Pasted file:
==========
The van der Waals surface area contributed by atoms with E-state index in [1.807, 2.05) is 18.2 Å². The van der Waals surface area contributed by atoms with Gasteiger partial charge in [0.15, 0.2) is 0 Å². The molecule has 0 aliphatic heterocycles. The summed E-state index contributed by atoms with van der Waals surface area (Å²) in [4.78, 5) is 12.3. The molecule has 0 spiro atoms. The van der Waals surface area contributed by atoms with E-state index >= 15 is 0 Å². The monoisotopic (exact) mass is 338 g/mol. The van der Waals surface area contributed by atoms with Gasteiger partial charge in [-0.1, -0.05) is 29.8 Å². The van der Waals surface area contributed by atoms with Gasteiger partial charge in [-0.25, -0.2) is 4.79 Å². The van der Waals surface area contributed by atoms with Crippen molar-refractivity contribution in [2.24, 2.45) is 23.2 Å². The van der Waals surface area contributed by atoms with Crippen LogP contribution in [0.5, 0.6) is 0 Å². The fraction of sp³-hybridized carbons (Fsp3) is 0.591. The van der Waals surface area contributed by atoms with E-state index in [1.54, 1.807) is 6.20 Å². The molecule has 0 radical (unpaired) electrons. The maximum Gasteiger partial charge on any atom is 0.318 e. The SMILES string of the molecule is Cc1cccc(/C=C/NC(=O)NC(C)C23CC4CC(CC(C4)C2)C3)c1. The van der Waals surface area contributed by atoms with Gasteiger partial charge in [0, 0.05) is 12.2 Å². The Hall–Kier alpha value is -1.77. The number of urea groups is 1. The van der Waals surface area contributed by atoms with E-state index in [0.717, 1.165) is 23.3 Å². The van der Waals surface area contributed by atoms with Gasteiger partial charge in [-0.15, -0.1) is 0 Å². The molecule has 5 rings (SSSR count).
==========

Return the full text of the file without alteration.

The van der Waals surface area contributed by atoms with E-state index in [1.807, 2.05) is 18.2 Å². The van der Waals surface area contributed by atoms with Gasteiger partial charge in [0.15, 0.2) is 0 Å². The molecule has 0 aliphatic heterocycles. The summed E-state index contributed by atoms with van der Waals surface area (Å²) in [4.78, 5) is 12.3. The molecule has 0 spiro atoms. The van der Waals surface area contributed by atoms with E-state index >= 15 is 0 Å². The monoisotopic (exact) mass is 338 g/mol. The van der Waals surface area contributed by atoms with Gasteiger partial charge in [-0.1, -0.05) is 29.8 Å². The van der Waals surface area contributed by atoms with Gasteiger partial charge in [-0.25, -0.2) is 4.79 Å². The van der Waals surface area contributed by atoms with Crippen molar-refractivity contribution in [2.24, 2.45) is 23.2 Å². The van der Waals surface area contributed by atoms with Crippen LogP contribution in [0.5, 0.6) is 0 Å². The fraction of sp³-hybridized carbons (Fsp3) is 0.591. The van der Waals surface area contributed by atoms with E-state index in [1.54, 1.807) is 6.20 Å². The molecule has 0 radical (unpaired) electrons. The maximum Gasteiger partial charge on any atom is 0.318 e. The SMILES string of the molecule is Cc1cccc(/C=C/NC(=O)NC(C)C23CC4CC(CC(C4)C2)C3)c1. The van der Waals surface area contributed by atoms with Gasteiger partial charge in [0, 0.05) is 12.2 Å². The Hall–Kier alpha value is -1.77. The number of urea groups is 1. The van der Waals surface area contributed by atoms with E-state index in [0.717, 1.165) is 23.3 Å². The van der Waals surface area contributed by atoms with Gasteiger partial charge in [-0.15, -0.1) is 0 Å². The molecule has 5 rings (SSSR count).